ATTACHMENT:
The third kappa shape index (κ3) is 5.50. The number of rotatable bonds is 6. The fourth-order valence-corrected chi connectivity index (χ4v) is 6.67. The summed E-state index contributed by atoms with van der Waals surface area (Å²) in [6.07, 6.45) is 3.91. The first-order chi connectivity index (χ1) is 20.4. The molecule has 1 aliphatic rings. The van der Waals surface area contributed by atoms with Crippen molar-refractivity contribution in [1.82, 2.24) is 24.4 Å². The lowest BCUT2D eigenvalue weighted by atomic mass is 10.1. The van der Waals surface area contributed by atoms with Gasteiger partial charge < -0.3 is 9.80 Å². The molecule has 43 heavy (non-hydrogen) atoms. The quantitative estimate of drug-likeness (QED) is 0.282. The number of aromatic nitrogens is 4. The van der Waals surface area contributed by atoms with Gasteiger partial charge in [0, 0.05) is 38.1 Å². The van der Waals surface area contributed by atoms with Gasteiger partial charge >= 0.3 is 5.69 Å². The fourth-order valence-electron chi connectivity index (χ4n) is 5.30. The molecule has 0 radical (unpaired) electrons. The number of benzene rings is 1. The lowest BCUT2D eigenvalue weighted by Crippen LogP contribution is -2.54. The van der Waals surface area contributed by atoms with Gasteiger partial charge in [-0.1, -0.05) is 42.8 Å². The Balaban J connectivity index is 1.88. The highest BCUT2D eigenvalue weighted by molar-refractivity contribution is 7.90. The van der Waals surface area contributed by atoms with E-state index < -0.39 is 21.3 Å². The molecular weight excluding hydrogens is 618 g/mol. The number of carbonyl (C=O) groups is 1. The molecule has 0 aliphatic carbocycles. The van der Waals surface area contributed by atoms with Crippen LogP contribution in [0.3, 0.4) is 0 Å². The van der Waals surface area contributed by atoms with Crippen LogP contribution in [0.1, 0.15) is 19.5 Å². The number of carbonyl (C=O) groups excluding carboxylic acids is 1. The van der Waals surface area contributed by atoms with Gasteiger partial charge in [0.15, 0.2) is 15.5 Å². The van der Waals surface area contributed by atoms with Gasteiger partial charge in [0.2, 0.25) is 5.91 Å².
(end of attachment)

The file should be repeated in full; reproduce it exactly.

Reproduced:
The third kappa shape index (κ3) is 5.50. The number of rotatable bonds is 6. The fourth-order valence-corrected chi connectivity index (χ4v) is 6.67. The summed E-state index contributed by atoms with van der Waals surface area (Å²) in [6.07, 6.45) is 3.91. The first-order chi connectivity index (χ1) is 20.4. The molecule has 1 aliphatic rings. The van der Waals surface area contributed by atoms with Crippen molar-refractivity contribution in [1.82, 2.24) is 24.4 Å². The lowest BCUT2D eigenvalue weighted by atomic mass is 10.1. The van der Waals surface area contributed by atoms with Gasteiger partial charge < -0.3 is 9.80 Å². The molecule has 43 heavy (non-hydrogen) atoms. The quantitative estimate of drug-likeness (QED) is 0.282. The number of aromatic nitrogens is 4. The van der Waals surface area contributed by atoms with Gasteiger partial charge in [0, 0.05) is 38.1 Å². The van der Waals surface area contributed by atoms with Gasteiger partial charge >= 0.3 is 5.69 Å². The fourth-order valence-electron chi connectivity index (χ4n) is 5.30. The molecule has 0 radical (unpaired) electrons. The number of benzene rings is 1. The lowest BCUT2D eigenvalue weighted by Crippen LogP contribution is -2.54. The van der Waals surface area contributed by atoms with Gasteiger partial charge in [-0.1, -0.05) is 42.8 Å². The Balaban J connectivity index is 1.88. The highest BCUT2D eigenvalue weighted by molar-refractivity contribution is 7.90. The van der Waals surface area contributed by atoms with E-state index < -0.39 is 21.3 Å². The molecular weight excluding hydrogens is 618 g/mol. The number of carbonyl (C=O) groups is 1. The molecule has 0 aliphatic carbocycles. The van der Waals surface area contributed by atoms with Crippen LogP contribution in [0.3, 0.4) is 0 Å². The van der Waals surface area contributed by atoms with Crippen LogP contribution in [0.1, 0.15) is 19.5 Å². The number of carbonyl (C=O) groups excluding carboxylic acids is 1. The van der Waals surface area contributed by atoms with Gasteiger partial charge in [0.15, 0.2) is 15.5 Å². The van der Waals surface area contributed by atoms with Gasteiger partial charge in [0.2, 0.25) is 5.91 Å².